By Darren Franich
Updated November 15, 2011 at 12:00 PM EST

If videogames were judged on everything except for their actual gameplay, then Saints Row: The Third would be a masterpiece. Set in a candy-colored neon-grit city that resembles Detroit mashed with Hong Kong, The Third is a triumph of ambience. You could spend a few hours just admiring the tiny details: The glittery casinos, the hooker-gangs toting mini-guns, the dildo-as-melee-weapon, the bald mutant hulks you can only kill by stuffing a grenade down their throat, the endearing fact that the game actually tabulates how often you shoot dudes in their private parts. When you ram your car straight into another car, you will never get tired of seeing the other driver go flying through their windshield. Technically a sequel, The Third is simultaneously a hyperdrive reboot and a sly satire of the earlier games in the series. Where Saints Row 1 and 2 were (relatively) straightforward tales about (relatively) realistic street gangs, The Third imagines a world where those gangs have become media icons, beloved by the public for their homicidal shenanigans.

With fame has come better funding: You’re driving tanks and helicopters almost immediately. Fighter jets and hoverbikes await the deep player. There’s a rollicking “more is more” sensibility at work in The Third: On a typical mission, you ride in a helicopter firing a bazooka down at enemy cars, and then you rappel down the side of a skyscraper to snipe at some enemies who are lurking across the river. There’s a great mission early in the game where you have to sky-dive onto the rooftop penthouse of a skyscraper. In the penthouse, the bad guys are hosting a strippers ‘n’ uzis pool party. Immediately before you make your jump, as you peek down onto the gleaming metropolis, Kanye West’s “Power” starts playing. It’s a moment of pure pop — an Afro-funk chorus filtered through West’s brilliantly self-lacerating narcissism, all of it doubly reconfigured as an epic action-movie anthem.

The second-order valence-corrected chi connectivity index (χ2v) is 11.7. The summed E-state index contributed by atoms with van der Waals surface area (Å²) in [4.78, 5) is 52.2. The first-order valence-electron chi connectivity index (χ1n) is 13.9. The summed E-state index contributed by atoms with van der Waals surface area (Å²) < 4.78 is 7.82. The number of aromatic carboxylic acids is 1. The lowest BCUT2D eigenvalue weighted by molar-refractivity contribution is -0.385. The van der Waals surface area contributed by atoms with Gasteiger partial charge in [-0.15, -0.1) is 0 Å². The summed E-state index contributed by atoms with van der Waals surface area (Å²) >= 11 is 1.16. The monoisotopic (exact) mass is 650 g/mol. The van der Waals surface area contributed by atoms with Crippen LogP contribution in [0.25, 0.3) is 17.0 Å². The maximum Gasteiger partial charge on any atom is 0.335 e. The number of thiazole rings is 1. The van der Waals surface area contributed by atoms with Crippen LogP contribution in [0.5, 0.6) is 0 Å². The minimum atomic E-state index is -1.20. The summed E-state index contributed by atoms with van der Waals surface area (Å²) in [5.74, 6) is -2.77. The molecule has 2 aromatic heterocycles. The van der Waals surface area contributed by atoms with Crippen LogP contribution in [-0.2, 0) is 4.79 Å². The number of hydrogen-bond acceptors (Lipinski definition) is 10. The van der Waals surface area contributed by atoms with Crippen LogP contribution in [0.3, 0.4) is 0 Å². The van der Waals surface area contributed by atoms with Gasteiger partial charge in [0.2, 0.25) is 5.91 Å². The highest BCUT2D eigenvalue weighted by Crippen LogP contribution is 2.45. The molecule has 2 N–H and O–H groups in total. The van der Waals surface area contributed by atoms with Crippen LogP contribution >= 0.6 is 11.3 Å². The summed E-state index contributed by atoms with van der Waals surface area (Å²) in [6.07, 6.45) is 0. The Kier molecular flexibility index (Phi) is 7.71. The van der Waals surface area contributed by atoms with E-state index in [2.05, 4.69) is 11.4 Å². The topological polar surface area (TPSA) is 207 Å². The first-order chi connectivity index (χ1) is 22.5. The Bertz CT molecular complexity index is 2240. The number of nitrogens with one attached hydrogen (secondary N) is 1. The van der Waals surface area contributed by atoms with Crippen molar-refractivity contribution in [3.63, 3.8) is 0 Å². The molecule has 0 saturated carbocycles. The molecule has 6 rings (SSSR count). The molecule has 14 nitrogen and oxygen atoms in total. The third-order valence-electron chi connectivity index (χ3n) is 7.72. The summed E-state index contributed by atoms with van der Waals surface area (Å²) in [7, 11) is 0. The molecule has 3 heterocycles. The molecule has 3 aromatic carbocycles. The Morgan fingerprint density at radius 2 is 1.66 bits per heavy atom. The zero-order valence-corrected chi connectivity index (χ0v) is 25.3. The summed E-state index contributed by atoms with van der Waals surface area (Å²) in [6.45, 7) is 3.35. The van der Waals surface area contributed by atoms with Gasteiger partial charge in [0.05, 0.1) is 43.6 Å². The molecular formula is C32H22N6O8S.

I’ve played enough Saints Row: The Third to develop a great respect for the game’s basic vibe — if this were a movie, it would be Fast Five directed by Paul Verhoeven starring an all-Kardashian cast with a screenplay by Edgar Wright. Unfortunately, it’s not a movie, and once you’ve gotten over the exciting design, you’ll start to notice that the game has a fundamental rhythm: Awesome set-up, terrible follow-through. Every mission sounds cool in theory. What’s not fun about firing a bazooka out of a helicopter, or machine-gunning your way through a BDSM club?

But when the gameplay isn’t beset with glitches, it just gets repetitive. The Third offers you tons of mini-games which sound fun initially: Driving a flaming dune buggy into cars to blow them up, or standing in front of moving cars to collect insurance money. In practice, these mini-games are all just the same mechanic repeated over and over, on city streets that seem curiously depopulated.